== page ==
This move will set you up well for working depth, speed, and direction changes into your figure-eight to trigger a take. As your fly nears the boat, speed up your retrieve slightly and transition smoothly into a wide oval or figure-eight turn. Your first turn should usually be away from the boat. Over the course of a turn, I like to move my fly a foot or two up in the water column, and then plunge it back down in the straightaways. As you enter a turn, speed up your fly and maintain speed through the turn and hang it on the corner. Often times, this change in depth and speed, when combined with the turn, seems to simulate a last-ditch effort by the prey to escape a following predator. If the fish is going to eat, it’ll usually be on the outside corner of the turn, when the fish sees the side profile. If it doesn’t, continue the cat and mouse game.
Make Wide Turns
Musky are long fish, and while a hot following fish will sometimes follow tightly through sharp turns in a figure-eight, they can’t turn on a dime. If you make your turns too tight and fast, you risk turning the fly back over on a fish—a general turn-off. Predators aren’t used to being attacked by their prey. Moreover, it seems the tighter the turns, the more effort it takes to follow on the fish’s part, and lazy following fish sometimes disappear if you make them turn sharply.
So, make your turns wide. Wide enough for even the biggest of fish to easily follow, while still showing the fish that side profile on the turn.
Figure-Eight Like You Mean It—Every Time
Plain and simple, if you don’t figure-eight with intent on every cast (I usually opt for two or three complete cycles before starting my next cast if you don’t see a fish), you are blowing opportunities to put musky in the net, since many often times fish follow from just out of sight—below the fly, under the boat, etc. And in a game where one fish in the boat can make for a great week, that’s not a sacrifice you want to make, particularly considering that, on some waters—like my home waters of western Virginia—close to half of the fish boated during the course of a season may get hooked boatside.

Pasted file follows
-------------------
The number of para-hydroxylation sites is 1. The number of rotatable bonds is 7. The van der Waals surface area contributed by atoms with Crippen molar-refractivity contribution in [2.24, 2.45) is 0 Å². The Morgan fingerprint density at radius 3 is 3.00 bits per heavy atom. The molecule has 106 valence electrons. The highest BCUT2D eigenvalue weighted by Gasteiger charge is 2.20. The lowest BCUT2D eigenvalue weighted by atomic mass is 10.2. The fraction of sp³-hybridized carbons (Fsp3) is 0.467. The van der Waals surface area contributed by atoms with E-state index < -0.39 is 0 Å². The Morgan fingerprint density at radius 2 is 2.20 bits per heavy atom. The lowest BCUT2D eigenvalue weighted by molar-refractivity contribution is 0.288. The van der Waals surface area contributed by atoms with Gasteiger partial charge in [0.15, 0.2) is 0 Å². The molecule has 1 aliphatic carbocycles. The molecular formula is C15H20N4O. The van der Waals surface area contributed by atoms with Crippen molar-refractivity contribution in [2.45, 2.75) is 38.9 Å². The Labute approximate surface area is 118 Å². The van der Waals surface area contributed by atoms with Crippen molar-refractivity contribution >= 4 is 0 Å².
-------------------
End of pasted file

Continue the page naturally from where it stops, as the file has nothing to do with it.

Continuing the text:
If a fish continues to follow through the eight, but doesn’t commit, don’t give up. Keep it up until you trigger an eat or the fish disappears.
Do a Final Check
One October morning I had a client fishing a piece of highly productive musky water. We’d had one fish come up and eat the fly away from the boat and escape unhooked, which I think made the client more serious about his figure-eight. Several casts later, he retrieved his fly back to the boat, made three good figure-eights, and then ripped his fly from the water and started his next cast. He had his eye on his next target, and I was watching the water where his fly had been about 15 seconds before when a respectable musky rose up from the depths, stopped a few inches beneath the surface, and just looked up at where the fly had gone.
Moral of the story? After every figure-eight, pause the fly and let it hang about a foot beneath the surface for a few seconds and scan the water around it for movement. If you see “something,” resume your figure-eight presentation. If not, make your next cast.
Set Into the Fish
When a fish eats your fly on the figure-eight, it’s tempting to rip the fly straight away from the fish. Do your best to set back in the direction of the fish for the best hookup. If the fish lazily swims through your tracking fly with its mouth open, keep dragging until you feel pressure. Nothing hurts more than pulling a fly right out of a fish’s mouth before the hook has made purchase.
Since musky are predatory fish with unique personalities and moods, figure-eight success hinges strongly on the angler’s ability to keep an open mind and read a fish’s body language in the heat of the moment to determine the best way to feed it a fly. However, knowledge of these techniques and triggering mechanisms should get you started and help you turn musky frustration into success.